Insurance Tax Breaks Get Backing-Could Help Florida Homeowners

TALLAHASSEE — A tax package that began moving forward Tuesday in the Senate and a revised tax proposal in the House could provide some assistance to homeowners with property-insurance costs.

The Senate and House have released the tax proposals as they prepare during the next two weeks to negotiate a budget for the 2024-2025 fiscal year. The chambers are in sync on holding a series of sales-tax “holidays,” but the Senate has not gone along with a House proposal to temporarily lower a commercial-lease tax.

Senate Finance and Tax Chairman Sen. Blaise Ingoglia, R-Spring Hill, said state economists have reported the nation is entering a period where “excess general revenue is going to be harder to come by.”

“I would hate to have small businesses sit there and have a lower business rent tax this year and all of a sudden, if there’s not enough money in there to bring it down permanently, then we’re going to have to raise it back up,” Ingoglia said.

The proposed Senate and House packages would be less than the $1.3 billion in tax breaks that the state provided in the current fiscal year, which will end June 30.

The Senate proposal (SPB 7074) is projected to reduce state and local government revenue by $630.6 million in the 2024-2025 fiscal year. That includes providing insurance-related breaks, including exemptions from insurance-premium taxes — an idea recommended by Gov. Ron DeSantis.

Before it added the insurance component, the House proposal (HB 7073) totaled $647.3 million in tax cuts for next fiscal year.

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House and Senate Democrats said they think the proposals need to more directly assist Floridians.

House Minority Leader Fentrice Driskell, D-Tampa, said the package continues to display “a prioritization for businesses over consumers.”

But House Ways & Means Chairman Stan McClain, R-Ocala, replied “we believe that all consumers would benefit from any of the tax cuts.”

“As we tried to balance out where we are, I think from a budgetary perspective and the dollars available, I think it’s a good package,” McClain said.

A Senate staff analysis said the Senate’s proposed insurance tax changes would amount to $211.3 million during the 2024-2025 fiscal year and that additional savings would come in the next year. Ingoglia said policyholders would save about 3.5 percent on their homeowners’ premiums.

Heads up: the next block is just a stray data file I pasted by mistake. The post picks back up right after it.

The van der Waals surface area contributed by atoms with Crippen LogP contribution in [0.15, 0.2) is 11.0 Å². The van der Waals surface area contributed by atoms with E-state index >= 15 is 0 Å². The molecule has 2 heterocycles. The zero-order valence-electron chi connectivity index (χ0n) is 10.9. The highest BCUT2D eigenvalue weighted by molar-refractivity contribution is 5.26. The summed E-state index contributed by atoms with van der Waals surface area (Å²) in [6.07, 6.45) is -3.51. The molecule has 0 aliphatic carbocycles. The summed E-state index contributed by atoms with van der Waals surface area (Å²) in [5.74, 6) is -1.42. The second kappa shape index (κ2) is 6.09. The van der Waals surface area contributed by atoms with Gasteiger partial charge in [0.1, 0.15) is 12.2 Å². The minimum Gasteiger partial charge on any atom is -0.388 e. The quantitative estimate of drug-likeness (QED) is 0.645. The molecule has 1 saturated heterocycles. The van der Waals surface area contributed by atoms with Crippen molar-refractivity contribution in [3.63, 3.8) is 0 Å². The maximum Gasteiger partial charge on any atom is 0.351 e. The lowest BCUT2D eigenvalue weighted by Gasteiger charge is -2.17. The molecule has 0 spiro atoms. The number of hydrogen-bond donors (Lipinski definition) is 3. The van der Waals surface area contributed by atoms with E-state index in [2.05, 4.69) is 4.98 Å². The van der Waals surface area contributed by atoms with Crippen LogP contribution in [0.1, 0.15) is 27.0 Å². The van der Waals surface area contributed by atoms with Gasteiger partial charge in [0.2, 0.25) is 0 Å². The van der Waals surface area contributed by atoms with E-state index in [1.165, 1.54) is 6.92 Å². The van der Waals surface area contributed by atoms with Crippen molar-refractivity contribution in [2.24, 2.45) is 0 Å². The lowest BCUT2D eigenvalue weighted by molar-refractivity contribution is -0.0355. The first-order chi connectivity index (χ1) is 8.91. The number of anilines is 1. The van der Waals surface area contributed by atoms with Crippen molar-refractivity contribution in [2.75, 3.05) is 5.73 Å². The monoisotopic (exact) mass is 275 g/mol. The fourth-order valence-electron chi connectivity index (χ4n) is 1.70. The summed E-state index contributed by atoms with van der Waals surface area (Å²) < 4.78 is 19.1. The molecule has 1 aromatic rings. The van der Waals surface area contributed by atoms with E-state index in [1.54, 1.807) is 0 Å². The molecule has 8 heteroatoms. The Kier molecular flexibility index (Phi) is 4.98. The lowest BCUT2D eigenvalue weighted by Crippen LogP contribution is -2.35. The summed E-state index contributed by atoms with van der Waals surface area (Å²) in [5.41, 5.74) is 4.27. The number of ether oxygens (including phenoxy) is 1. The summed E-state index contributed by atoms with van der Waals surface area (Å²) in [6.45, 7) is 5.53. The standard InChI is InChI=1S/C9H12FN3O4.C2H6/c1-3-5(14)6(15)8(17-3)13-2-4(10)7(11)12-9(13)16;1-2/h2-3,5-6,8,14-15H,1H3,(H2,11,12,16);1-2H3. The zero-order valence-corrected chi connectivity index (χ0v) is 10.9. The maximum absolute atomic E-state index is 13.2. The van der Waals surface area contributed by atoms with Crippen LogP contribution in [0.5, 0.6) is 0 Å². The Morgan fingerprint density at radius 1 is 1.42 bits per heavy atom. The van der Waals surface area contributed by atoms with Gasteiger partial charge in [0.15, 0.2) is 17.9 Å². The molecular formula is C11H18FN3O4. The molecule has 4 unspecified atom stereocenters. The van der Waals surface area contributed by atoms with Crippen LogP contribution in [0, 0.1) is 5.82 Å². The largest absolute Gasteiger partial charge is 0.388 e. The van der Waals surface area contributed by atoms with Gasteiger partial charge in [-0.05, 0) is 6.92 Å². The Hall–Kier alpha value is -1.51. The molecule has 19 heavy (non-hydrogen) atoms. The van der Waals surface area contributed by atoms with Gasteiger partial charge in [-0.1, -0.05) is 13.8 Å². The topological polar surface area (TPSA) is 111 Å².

The House Appropriations Committee on Tuesday revised its package to include an insurance-premium tax break for homeowners with property valued at $750,000 or less. But the House has not matched a Senate proposal for a tax exemption on flood-insurance policies.

Meanwhile, both packages include a 14-day back-to-school tax holiday, when shoppers can buy such things as clothes, school supplies and computers without paying sales taxes. The state held two back-to-school holidays this fiscal year.

Also, the packages include a one-month summer tax holiday on recreational purchases, ranging from camping gear to tickets for concerts and sporting events. That holiday was three months during this fiscal year.

Among other issues, the House proposes to extend for two years an annual distribution of $27 million in sales-tax money into the Florida Agricultural Promotional Campaign Trust Fund for issues related to thoroughbred horse racing. The Senate package would make the tax distributions, first approved in 2023, permanent.

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“The thoroughbred industry is a big economic driver in the state, and the return has been pretty good,” Ingoglia said.

Absent from the Senate plan is the largest part of the House package, a $339.6 million cut in the commercial-lease tax that business groups have long sought to eliminate.

The lease-tax rate is already set to go down from 4.5 percent to 2 percent in June, and the House would further lower it for a year to 1.25 percent starting July 1.

The House bill continued to draw concerns about a proposal that would limit new tourist-development taxes, often known as bed taxes, to six years. Also, it would require voter approval by July 1, 2029, for existing tourist-development taxes to continue.

The Senate is seeking to prohibit tourist-development plans from allocating more than 25 percent of tax revenue in any fiscal year to single projects unless backed by supermajority votes of the local governments.

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